Timeless Thursday: The Frog Prince
November 5, 2009 in Elementary Educators, Fractured Tall Tales and Fairy Tales, Preschool to 1st grade teachers, Reading Skills, Scieszka, Timeless Thursdays, Writing Skills Tags: fractured fairy tales, Jon Scieszka, The Frog Prince, The Princess and the Frog, Timeless Thursday
photo by ingermaaike2 www.flickr.com
For this week’s Timeless Thursday post, I decided to write about the fairy tale, The Frog Prince. It’s on my mind since Disney’s latest princess movie is involving a version of The Frog Prince with the title, The Princess and the Frog. Disney’s version looks crazy and funny, set in New Orleans, and my stepson said, “I got to see that.” I think he especially likes the part in the preview where the princess turns into a frog, instead of the other way around. If you haven’t seen anything about Disney’s The Princess and the Frog yet, then you can view a preview here: Disney Pictures.
If you want to make sure your child or your students know this old classic tale before they see the movie this holiday season, then you can read them The Frog Prince version on Childhood Reading.com. But watch out for this early version because there’s no kissing involved to change the frog into the prince. What actually happens is the princess is just absolutely disgusted by the frog, he is annoying her at night, and she throws him against the wall. Then he turns into a prince–so after reading you might want to discuss the proper treatment of frogs and the fantasy genre.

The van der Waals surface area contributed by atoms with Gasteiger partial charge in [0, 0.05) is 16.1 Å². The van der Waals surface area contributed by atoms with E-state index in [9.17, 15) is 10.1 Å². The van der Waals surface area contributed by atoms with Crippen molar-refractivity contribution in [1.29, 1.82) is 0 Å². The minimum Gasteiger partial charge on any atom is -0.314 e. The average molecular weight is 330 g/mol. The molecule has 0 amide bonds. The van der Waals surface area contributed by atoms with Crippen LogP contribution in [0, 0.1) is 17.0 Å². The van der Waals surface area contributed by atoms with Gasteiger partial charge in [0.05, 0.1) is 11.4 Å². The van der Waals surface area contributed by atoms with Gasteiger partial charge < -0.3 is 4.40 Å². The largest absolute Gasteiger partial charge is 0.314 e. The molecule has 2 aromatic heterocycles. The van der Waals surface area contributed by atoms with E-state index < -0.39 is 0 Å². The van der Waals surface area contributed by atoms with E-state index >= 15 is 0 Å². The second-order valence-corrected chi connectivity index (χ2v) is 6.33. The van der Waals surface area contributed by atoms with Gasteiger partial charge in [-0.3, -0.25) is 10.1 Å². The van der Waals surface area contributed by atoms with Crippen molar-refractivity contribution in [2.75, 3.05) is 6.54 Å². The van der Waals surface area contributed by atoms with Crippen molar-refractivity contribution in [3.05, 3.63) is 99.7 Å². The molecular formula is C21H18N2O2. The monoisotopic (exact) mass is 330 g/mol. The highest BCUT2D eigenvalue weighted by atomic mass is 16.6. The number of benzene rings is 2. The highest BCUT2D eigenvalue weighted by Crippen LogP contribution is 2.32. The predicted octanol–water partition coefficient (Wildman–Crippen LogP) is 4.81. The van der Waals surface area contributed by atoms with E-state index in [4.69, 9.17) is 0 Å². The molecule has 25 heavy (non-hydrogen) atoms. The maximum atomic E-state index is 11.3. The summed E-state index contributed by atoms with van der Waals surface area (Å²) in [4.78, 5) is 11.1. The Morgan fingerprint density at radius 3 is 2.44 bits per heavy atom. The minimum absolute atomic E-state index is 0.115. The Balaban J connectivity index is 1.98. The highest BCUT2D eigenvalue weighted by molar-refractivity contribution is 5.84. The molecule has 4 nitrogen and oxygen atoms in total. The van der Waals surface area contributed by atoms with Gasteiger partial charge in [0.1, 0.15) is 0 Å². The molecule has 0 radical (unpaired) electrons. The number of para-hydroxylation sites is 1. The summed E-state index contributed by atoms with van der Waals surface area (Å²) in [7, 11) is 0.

I love Jon Scieszka, author of The True Story of the Three Little Pigs and The Stinky Cheese Man and Other Fairly Stupid Tales. He has also written a book based on The Frog Prince that would be fun to share with your kids and family:
Scieszka tells what happens after the princess kisses the frog and how they don’t quite live happily ever after. You know–he misses the pond.
I love the whole fractured fairy tale trend–taking the classics, which some of them were quite brutal as with The Frog Prince, and turning them into fun tales for children. When I was a regular classroom teacher, one of my favorite compare/contrast lessons was taking an old classic like Goldilocks and the Three Bears and comparing it with a newbie like The Silly Story of Goldie Locks and the Three Squares.
Fairy tales are timeless and fun, and reading skills and lessons can be taught in the middle of all that imagination.